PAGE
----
Caesar’s Gallic War, trans. W. A. McDevitte and W. S. Bohn. 1st Edition. New York: Harper & Brothers, 1869. 7.2

The Carnutes lead the way with our war leaders, Cotuatus (Gutruatus) and Conconnetodumnus.

Only a little is known about our heroes. We know more about Cotuatus (Gutruatus) than we do Conetodunus. A name for a Gaulish Religious Offical is Gutuatrus. Their function was to organize religious ceremonies. The Term may be interpreted as “master of Voice.” Perhaps associated with the Druids? Ceasers Lieutenant Hirtius wrote about a Gaul from the Carnutes tribe called Gutuatrus. He was a freedom fighter during the war. It is suggested that he was a priest, as he may have been a warrior priest. Or even a druid?

These two men and some of the Carnutes people storm into Cenabum and slaughter the Romans occupying their town. One of Ceasers trusted men was among the Slaughtered C. Fufius Cita. This rise rang through the clouds among Gaul as if Tarnis was bringing the storm. This inspired Neighboring tribes to uprise under the leadership of Our would Be Gaulish King Vercingetorix.

Ceaser, making his way into the heart of Gaul, is slaughtering the Gauls along his march. Meanwhile, the Carnutes send for more troops to defend Cenabum. Ceaser arrives before they get a chance to get more soldiers. Ceaser Burns, the town, then kills and enslaves the people. The Carnutes would have sent around 12,000 men to defend Alesia, where Vercingetorix was making the final Gaulish Stand. Unfortunately, he lost and knelt to Ceaser to save his People, which meant total defeat.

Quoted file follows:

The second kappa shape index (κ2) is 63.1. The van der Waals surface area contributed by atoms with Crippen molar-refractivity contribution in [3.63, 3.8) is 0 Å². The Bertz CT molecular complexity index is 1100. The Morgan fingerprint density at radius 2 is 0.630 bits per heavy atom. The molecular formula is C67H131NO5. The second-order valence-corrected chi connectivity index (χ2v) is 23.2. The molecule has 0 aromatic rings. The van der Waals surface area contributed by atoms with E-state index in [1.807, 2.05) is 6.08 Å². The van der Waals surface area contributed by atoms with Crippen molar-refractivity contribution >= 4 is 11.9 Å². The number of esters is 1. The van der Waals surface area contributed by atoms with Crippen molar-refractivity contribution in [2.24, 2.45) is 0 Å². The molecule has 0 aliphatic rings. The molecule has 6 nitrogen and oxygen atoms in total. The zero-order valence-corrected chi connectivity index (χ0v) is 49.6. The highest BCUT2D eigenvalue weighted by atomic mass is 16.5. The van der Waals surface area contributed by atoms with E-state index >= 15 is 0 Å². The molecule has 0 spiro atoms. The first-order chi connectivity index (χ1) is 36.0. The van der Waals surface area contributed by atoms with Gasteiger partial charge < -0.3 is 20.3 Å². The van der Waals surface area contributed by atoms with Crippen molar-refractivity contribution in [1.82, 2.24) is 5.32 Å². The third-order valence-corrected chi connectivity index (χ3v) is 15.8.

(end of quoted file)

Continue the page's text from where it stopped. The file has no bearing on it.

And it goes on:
The Carnutes, having problems with other tribes and the Romans, are defeated in Cenabum. In the winter, weak from bitter cold and fear of the great Roman Army, they are helpless and give in to Roman demands.
Ceaser makes his way to Cenabum to find the one who was the Catalyst of the war which he seems hesitant to kill Cotuatus, although we do not know why. He eventually does, as he was the cause of the war, and for that, He is beaten and Decapitated, and Cenabum lies in ruins. Now under roman control, like the rest of Gaul, they are slowly stripped of who they once were.

In The Ashes

Following the aftermath of the war and the during the time of Augustus, the Carnutes are dominated by the Romans, but strangely they are never Romanised. They are allowed to mint their coins and go about self-governing, but the men must serve the Roman war machine. The Druides are outlawed, and it is the end of a free Gaul.

Let us remember those who have fallen and the heroes who gave their lives to live as free people, but in the end, the Talons of the Empire would rip apart the people’s souls. Cotuatus is the fire that started the war.

Livy. History of Rome, trans. Rev. Canon Roberts. New York: E. P. Dutton and Co., 1912. 5.34

Caesar’s Gallic War, trans. W. A. McDevitte and W. S. Bohn. 1st Edition. New York: Harper & Brothers, 1869. 5.25, 6.13, 7.2.